The fleshy green spears of aspara­gus are all at once suc­cu­lent and ten­der. They have long been con­sid­ered a true sea­sonal del­i­cacy.

This highly prized veg­etable arrives with the com­ing of spring. When the shoots finally break through the soil and reach their peak har­vest length, we are ready to enjoy locally grown aspara­gus.

In Cal­i­for­nia, the first crops may be picked as early as Feb­ru­ary. The sea­son gen­er­ally is con­sid­ered to run from April through May. Like most things in agri­cul­ture, Mother Nature is in charge.

In the Mid­west and East, the sea­son may extend through June or July.

Under ideal grow­ing con­di­tions, an aspara­gus spear can shoot up to be eight to ten inches tall in a 24-​hour period. Each crown will send spears up for about six to seven weeks dur­ing the spring and early summer.

Out­door tem­per­a­ture deter­mines how much time is required between each har­vest. Early in the sea­son, there may be four to five days between pick­ings and as the days and nights get warmer, a par­tic­u­lar field may have to be picked every 24 hours.

This is a noto­ri­ously labor-​intensive crop. Once har­vested, it must be sorted, washed, trimmed and packed at a pack­ing facil­ity. Farm­ers com­monly work large crews 14 hours a day, seven days a week in peak of sea­son.

Aspara­gus is one of the few veg­eta­bles that is grown as a peren­nial. The plants have about a 1015 year life.

The stalks shoot up from the crown of the plant and grow into fern-​like leaves when allowed to develop. It takes three years from sow­ing of the seed to the har­vest of the first stalks.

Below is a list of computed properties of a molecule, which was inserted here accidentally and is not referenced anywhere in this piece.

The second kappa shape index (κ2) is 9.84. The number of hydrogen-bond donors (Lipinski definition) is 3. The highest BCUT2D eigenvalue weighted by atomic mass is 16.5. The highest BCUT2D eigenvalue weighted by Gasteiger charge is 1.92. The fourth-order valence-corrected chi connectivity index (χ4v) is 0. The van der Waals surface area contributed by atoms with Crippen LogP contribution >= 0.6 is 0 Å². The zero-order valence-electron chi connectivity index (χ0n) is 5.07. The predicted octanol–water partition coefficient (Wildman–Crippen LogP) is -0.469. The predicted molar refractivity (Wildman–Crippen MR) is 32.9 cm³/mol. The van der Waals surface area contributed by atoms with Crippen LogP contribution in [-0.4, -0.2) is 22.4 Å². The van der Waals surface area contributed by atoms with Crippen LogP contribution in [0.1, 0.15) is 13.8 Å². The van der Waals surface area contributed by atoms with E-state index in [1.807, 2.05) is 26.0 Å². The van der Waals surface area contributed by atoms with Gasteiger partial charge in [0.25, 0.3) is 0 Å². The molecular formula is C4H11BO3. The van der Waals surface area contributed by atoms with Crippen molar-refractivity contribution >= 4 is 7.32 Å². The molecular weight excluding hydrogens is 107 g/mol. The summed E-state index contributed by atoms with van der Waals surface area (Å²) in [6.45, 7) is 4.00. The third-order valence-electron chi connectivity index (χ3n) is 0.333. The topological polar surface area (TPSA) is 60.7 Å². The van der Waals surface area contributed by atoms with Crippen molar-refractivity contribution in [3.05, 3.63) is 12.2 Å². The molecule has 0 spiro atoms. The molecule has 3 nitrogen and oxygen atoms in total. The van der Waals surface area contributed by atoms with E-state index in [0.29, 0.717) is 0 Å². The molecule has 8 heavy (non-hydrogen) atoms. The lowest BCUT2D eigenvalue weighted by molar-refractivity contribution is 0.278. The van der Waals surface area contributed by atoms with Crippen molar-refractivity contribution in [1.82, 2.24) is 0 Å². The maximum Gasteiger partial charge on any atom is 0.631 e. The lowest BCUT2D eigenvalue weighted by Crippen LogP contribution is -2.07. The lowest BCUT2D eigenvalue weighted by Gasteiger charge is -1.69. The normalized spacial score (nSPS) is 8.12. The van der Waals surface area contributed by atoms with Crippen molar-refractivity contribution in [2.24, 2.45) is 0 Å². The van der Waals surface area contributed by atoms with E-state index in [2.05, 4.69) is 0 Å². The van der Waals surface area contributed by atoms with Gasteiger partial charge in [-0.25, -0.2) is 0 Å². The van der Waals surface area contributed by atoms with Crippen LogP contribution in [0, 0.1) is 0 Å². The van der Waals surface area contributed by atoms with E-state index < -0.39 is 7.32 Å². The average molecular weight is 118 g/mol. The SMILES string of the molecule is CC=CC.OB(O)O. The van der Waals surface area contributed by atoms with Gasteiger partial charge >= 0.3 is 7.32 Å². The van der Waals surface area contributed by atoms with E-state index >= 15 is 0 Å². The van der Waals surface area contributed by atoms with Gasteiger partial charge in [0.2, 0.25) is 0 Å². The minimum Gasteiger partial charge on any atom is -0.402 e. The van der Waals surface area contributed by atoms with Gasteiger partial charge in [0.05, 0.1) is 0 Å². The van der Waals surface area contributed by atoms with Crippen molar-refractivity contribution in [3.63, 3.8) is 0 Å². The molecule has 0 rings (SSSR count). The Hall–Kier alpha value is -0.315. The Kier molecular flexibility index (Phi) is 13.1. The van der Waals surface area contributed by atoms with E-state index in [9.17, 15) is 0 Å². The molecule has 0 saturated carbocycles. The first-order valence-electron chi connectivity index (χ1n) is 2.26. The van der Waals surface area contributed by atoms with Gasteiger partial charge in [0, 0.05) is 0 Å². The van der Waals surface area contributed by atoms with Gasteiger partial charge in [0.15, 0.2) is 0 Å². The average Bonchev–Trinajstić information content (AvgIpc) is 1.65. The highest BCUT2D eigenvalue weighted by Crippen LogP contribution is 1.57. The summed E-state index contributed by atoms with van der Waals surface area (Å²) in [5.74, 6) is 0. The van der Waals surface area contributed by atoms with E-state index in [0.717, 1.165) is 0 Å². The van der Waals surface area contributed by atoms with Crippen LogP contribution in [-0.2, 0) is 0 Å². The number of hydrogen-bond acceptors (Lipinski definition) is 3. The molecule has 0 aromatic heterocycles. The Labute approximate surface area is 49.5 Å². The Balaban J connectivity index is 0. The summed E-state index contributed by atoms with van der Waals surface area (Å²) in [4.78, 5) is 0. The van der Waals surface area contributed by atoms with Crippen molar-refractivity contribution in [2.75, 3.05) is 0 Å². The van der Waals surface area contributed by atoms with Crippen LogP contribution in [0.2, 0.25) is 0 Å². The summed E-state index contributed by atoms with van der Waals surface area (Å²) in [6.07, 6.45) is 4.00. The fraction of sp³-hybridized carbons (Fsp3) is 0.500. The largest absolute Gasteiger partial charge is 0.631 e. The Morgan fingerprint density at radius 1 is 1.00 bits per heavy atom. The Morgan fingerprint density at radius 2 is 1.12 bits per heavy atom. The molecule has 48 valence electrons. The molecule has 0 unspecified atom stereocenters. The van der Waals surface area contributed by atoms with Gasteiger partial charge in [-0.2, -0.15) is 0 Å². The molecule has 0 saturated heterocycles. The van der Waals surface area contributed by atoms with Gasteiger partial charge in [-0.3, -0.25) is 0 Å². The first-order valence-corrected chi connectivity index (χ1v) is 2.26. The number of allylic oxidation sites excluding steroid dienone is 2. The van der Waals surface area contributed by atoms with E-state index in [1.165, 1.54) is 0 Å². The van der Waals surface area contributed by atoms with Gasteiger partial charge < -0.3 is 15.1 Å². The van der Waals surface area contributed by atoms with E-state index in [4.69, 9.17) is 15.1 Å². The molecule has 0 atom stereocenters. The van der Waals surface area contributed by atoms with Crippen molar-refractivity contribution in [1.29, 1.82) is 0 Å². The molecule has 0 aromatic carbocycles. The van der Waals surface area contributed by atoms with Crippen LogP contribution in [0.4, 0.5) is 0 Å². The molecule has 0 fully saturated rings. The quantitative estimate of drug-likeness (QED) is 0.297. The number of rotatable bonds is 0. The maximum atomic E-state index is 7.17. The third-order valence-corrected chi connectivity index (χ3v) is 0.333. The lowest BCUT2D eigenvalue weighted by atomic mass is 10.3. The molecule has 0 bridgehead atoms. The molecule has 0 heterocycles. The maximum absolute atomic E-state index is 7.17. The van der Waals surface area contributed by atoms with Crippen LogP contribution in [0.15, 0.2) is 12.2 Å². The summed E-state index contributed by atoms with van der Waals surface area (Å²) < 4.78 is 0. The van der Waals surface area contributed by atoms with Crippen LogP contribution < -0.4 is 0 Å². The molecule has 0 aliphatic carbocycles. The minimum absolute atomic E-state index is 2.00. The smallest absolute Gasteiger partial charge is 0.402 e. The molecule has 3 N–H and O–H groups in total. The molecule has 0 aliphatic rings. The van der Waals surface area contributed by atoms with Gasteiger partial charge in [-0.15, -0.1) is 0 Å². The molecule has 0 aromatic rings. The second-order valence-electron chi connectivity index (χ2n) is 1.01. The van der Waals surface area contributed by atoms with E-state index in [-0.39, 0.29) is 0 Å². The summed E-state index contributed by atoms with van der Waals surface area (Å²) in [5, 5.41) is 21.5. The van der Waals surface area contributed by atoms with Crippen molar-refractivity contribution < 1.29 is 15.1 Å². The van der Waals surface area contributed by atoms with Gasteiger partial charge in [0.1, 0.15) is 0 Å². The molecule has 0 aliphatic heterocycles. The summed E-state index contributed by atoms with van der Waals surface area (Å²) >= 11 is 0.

Cal­i­for­nia pro­duc­tion has declined 15 to 20 per­cent annu­ally since 2000. Less acreage is planted as the cost to com­pete with coun­tries with cheaper labor is often unten­able.

Aspara­gus is a nutrient-​dense food which is high in Folic Acid and is a good source of potas­sium, fiber, vit­a­min B6, vit­a­mins A and C, and thi­amin.

A taste of spring relies on aspara­gus on the plate. The wel­come of new spring veg­eta­bles leads to inter­est­ing menus and a broader selec­tion of ideas for meal plan­ning at home.

Pale and green (or pur­ple or white), count on a del­i­cate, crisp, grassy, sweet and ten­der offer­ing.

Honor the very light­ness and life that it rep­re­sents. For best results, do not over­cook.

Sim­ply sauté or steam briefly, roast them in the oven, or blanch lightly. Ten­der spears can even be eaten raw and eti­quette allows for eat­ing aspara­gus with your hands. This is “fin­ger food” at it’s best!
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